August: Dust, heat, smoke and a full eclipse. Swallows gather; bluebird families frolic in the birdbath. Hummingbirds take their last nourishment from our flowers and feeder before heading out, while the yellow jackets thicken. As wet as the spring was, summer has been ever the drier.
Not uncharacteristically, August has been a struggle to work in. Prime harvesting weather but for reasons unknown to this farmer, not prime yields on our earlier grain that had looked strong for so long. One never knows the crop until they drop the combine header and begin to reap. And weep…? Not that bad, yet. And hopefully the later plantings, soon to ripen, will strengthen our overall numbers.
A look at our first runs of grain so far makes me think we’ve hit good quality once again. We ran the first of new-crop emmer yesterday and got good results on clean-out. Also, we ran some of our rye a week or so ago and it tests really well in the flour mill.
Overall word is the Northwest has survived the heat and mild drought better than many inland states. Major drought hit parts of Montana, the Dakotas and other grain states. And once again several large wildfires are burning throughout the West. Then there is Texas! Our hearts go out to all those suffering there, including the animals. An awful, awful situation. Throw in the eclipse, and as stagnant as the dog-days of summer can sometimes be, lots of “stuff” went on this August.
Through this all, the granary has been quite busy! We’ve been running a myriad of orders and even in the heat Bluebird grains and flours are being consumed all over judging from the steady flow of finished product. I’d say we’ve had our busiest summer season to date, and as we lean toward fall, orders generally increase thanks to all you devoted fans!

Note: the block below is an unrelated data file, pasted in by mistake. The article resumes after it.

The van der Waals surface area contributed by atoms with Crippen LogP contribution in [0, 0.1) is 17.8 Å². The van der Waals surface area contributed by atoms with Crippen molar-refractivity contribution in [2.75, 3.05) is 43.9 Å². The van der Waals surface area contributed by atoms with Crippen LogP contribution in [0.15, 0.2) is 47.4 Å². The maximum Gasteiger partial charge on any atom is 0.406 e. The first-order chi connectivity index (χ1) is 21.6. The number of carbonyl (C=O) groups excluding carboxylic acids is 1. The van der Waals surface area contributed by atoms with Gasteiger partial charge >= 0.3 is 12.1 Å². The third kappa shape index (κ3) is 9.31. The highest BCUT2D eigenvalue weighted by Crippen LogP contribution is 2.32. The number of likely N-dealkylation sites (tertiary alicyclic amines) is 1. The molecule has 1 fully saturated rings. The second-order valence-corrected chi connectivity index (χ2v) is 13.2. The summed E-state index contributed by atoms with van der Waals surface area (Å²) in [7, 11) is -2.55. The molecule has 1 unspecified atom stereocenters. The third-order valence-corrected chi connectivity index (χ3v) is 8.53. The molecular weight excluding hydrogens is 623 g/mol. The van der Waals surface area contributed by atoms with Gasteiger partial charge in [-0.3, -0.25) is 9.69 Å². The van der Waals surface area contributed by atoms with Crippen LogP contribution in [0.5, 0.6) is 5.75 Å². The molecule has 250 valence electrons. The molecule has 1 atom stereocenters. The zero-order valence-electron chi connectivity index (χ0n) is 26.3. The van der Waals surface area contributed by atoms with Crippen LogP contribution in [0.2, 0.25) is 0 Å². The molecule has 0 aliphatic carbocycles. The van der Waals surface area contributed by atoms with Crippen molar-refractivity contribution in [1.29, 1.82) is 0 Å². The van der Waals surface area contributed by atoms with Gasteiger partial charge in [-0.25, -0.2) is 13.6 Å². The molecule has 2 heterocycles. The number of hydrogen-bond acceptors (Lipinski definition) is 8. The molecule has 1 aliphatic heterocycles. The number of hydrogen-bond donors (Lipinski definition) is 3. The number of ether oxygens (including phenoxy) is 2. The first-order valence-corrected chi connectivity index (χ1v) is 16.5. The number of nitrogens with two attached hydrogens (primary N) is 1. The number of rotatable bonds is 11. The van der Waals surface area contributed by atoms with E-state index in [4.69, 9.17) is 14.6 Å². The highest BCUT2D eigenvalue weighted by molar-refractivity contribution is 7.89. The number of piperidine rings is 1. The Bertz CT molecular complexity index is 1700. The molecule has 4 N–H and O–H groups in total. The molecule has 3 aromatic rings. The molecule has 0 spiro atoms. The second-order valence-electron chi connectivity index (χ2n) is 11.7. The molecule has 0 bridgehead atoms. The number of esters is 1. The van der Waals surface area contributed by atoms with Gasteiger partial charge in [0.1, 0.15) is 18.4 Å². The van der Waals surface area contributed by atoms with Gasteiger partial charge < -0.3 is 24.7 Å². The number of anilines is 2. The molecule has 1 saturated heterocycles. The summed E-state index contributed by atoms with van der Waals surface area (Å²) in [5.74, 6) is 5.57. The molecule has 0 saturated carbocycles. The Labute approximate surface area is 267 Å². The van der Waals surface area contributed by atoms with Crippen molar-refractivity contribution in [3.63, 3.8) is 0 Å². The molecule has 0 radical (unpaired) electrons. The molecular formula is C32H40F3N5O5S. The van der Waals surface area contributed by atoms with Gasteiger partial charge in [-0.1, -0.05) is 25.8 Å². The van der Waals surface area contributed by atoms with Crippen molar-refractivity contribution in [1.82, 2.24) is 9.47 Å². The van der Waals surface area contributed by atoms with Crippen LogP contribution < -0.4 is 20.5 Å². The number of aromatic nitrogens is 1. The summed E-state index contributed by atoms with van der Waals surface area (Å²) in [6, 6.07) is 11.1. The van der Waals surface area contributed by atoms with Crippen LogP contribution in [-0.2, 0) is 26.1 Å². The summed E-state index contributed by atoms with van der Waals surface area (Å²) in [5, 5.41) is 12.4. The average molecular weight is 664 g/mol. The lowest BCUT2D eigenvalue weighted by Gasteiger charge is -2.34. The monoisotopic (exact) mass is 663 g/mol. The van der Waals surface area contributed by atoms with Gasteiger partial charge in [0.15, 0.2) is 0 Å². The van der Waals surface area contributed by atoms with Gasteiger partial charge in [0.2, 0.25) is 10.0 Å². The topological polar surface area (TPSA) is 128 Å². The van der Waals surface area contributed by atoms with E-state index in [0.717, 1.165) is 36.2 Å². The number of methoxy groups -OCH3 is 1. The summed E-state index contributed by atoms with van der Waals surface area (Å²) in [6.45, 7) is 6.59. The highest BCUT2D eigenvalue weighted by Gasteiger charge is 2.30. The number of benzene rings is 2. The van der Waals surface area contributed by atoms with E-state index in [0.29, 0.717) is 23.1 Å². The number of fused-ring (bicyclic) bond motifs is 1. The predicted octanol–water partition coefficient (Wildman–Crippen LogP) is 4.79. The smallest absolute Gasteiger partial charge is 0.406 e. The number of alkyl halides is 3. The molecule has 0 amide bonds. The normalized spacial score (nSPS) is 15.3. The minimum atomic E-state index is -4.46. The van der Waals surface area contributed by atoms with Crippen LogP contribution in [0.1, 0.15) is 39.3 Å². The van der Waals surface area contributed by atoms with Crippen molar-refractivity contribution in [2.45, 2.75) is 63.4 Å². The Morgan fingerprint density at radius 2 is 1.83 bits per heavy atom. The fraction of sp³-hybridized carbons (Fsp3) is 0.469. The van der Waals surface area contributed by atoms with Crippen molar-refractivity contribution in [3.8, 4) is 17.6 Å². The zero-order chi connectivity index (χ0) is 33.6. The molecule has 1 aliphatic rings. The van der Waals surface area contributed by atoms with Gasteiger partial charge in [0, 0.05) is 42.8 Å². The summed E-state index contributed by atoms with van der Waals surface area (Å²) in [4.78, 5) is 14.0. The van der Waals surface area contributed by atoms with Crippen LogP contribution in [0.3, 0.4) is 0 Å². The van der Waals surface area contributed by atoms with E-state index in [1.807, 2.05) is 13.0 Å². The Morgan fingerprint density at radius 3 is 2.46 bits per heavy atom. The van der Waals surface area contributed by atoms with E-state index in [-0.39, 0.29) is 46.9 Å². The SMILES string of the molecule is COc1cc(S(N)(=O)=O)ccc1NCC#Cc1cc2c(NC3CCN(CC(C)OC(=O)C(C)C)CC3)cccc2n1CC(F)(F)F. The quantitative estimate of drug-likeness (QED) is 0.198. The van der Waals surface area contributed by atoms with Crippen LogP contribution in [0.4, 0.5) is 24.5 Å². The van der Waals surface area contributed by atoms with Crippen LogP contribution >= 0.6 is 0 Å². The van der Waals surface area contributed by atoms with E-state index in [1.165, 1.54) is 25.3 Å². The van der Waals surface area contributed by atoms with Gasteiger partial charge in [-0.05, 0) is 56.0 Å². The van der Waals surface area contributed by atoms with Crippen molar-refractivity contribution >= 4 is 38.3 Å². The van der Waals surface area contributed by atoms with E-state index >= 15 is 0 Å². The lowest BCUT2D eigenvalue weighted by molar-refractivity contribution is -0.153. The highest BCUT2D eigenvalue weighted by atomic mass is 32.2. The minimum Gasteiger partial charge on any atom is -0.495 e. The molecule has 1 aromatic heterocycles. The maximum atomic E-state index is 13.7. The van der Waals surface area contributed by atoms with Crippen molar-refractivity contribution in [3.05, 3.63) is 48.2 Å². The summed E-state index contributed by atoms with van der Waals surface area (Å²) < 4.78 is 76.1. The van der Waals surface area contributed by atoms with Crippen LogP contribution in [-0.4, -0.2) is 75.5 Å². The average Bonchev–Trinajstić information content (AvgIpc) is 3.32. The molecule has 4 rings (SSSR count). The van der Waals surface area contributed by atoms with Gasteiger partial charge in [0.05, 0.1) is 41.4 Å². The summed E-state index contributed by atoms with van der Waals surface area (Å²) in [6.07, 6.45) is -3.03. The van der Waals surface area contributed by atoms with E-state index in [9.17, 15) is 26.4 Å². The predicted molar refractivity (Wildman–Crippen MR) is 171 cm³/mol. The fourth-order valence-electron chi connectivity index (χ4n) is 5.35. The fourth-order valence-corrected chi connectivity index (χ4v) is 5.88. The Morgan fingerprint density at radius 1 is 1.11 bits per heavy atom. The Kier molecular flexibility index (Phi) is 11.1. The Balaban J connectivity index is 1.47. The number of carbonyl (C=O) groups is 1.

I’ve been changing irrigation the past few mornings where we’ve mowed off our buckwheat cover crop and are prepping for fall grain and I’ve had to wear gloves it’s so cool. Then by noon it’s in the 90’s! Wild climate this is. But daylight is shortening and the cool nights are growing slowly longer. With that surely comes a sense of relief, but a mild sense of urgency also knowing how quick Mother can change. We’ll stay busy prepping and planting our fall/winter grains beginning with our rye next week. Any fall cover crops will also go in and we’ll be working in the grain stubble as we finish harvest.
I love fall as I’ve mentioned 1000 times. I hope we get a chance to do more fall work than we have the past couple falls when we were shut down early due to moisture. That said, if it begins raining after the last of the grain is in, let it rain!
Another year of school with lots of little ones on the roads, sidewalks and elsewhere. Please be extra careful as some of these children are not that big! And enjoy the last month of summer – upcoming.
Cheers, Farmer Sam